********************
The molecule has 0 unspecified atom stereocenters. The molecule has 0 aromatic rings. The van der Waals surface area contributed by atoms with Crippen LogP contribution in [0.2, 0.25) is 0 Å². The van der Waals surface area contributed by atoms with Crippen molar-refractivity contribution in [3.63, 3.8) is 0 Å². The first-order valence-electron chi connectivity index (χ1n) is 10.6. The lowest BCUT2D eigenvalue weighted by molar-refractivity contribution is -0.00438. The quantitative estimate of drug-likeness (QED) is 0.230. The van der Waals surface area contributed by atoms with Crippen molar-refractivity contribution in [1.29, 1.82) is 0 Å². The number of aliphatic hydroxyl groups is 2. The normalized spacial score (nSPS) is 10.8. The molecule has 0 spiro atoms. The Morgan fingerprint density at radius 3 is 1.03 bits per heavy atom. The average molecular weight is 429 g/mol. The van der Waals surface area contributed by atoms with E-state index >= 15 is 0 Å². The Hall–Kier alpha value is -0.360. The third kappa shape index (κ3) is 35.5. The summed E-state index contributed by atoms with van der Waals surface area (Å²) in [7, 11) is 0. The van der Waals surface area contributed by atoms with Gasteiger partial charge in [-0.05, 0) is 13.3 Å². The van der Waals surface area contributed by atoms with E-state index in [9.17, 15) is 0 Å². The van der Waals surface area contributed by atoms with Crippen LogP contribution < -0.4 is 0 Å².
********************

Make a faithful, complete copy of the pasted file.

The molecule has 0 unspecified atom stereocenters. The molecule has 0 aromatic rings. The van der Waals surface area contributed by atoms with Crippen LogP contribution in [0.2, 0.25) is 0 Å². The van der Waals surface area contributed by atoms with Crippen molar-refractivity contribution in [3.63, 3.8) is 0 Å². The first-order valence-electron chi connectivity index (χ1n) is 10.6. The lowest BCUT2D eigenvalue weighted by molar-refractivity contribution is -0.00438. The quantitative estimate of drug-likeness (QED) is 0.230. The van der Waals surface area contributed by atoms with Crippen molar-refractivity contribution in [1.29, 1.82) is 0 Å². The number of aliphatic hydroxyl groups is 2. The normalized spacial score (nSPS) is 10.8. The molecule has 0 spiro atoms. The Morgan fingerprint density at radius 3 is 1.03 bits per heavy atom. The average molecular weight is 429 g/mol. The van der Waals surface area contributed by atoms with E-state index >= 15 is 0 Å². The Hall–Kier alpha value is -0.360. The third kappa shape index (κ3) is 35.5. The summed E-state index contributed by atoms with van der Waals surface area (Å²) in [7, 11) is 0. The van der Waals surface area contributed by atoms with Gasteiger partial charge in [-0.05, 0) is 13.3 Å². The van der Waals surface area contributed by atoms with E-state index in [9.17, 15) is 0 Å². The van der Waals surface area contributed by atoms with Crippen LogP contribution < -0.4 is 0 Å².